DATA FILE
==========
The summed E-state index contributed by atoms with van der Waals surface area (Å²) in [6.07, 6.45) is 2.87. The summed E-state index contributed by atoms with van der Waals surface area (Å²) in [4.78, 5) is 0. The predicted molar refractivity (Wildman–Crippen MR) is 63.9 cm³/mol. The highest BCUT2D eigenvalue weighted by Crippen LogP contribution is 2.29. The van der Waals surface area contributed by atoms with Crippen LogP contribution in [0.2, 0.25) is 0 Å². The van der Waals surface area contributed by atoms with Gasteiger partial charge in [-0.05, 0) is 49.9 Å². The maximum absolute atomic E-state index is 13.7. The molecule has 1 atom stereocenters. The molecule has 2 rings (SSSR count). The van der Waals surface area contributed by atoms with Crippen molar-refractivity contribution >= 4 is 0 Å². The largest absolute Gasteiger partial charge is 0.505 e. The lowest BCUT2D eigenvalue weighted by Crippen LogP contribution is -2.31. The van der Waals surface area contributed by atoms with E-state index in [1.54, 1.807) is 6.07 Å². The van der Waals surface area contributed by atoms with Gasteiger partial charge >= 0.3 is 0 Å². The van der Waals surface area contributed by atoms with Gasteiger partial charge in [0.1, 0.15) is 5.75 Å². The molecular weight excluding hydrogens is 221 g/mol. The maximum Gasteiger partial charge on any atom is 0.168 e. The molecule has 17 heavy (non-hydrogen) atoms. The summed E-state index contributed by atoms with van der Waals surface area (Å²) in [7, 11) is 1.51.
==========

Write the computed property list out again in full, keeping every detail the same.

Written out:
The summed E-state index contributed by atoms with van der Waals surface area (Å²) in [6.07, 6.45) is 2.87. The summed E-state index contributed by atoms with van der Waals surface area (Å²) in [4.78, 5) is 0. The predicted molar refractivity (Wildman–Crippen MR) is 63.9 cm³/mol. The highest BCUT2D eigenvalue weighted by Crippen LogP contribution is 2.29. The van der Waals surface area contributed by atoms with Crippen LogP contribution in [0.2, 0.25) is 0 Å². The van der Waals surface area contributed by atoms with Gasteiger partial charge in [-0.05, 0) is 49.9 Å². The maximum absolute atomic E-state index is 13.7. The molecule has 1 atom stereocenters. The molecule has 2 rings (SSSR count). The van der Waals surface area contributed by atoms with Crippen molar-refractivity contribution >= 4 is 0 Å². The largest absolute Gasteiger partial charge is 0.505 e. The lowest BCUT2D eigenvalue weighted by Crippen LogP contribution is -2.31. The van der Waals surface area contributed by atoms with E-state index in [1.54, 1.807) is 6.07 Å². The van der Waals surface area contributed by atoms with Gasteiger partial charge >= 0.3 is 0 Å². The van der Waals surface area contributed by atoms with Gasteiger partial charge in [0.1, 0.15) is 5.75 Å². The molecular weight excluding hydrogens is 221 g/mol. The maximum Gasteiger partial charge on any atom is 0.168 e. The molecule has 17 heavy (non-hydrogen) atoms. The summed E-state index contributed by atoms with van der Waals surface area (Å²) in [7, 11) is 1.51.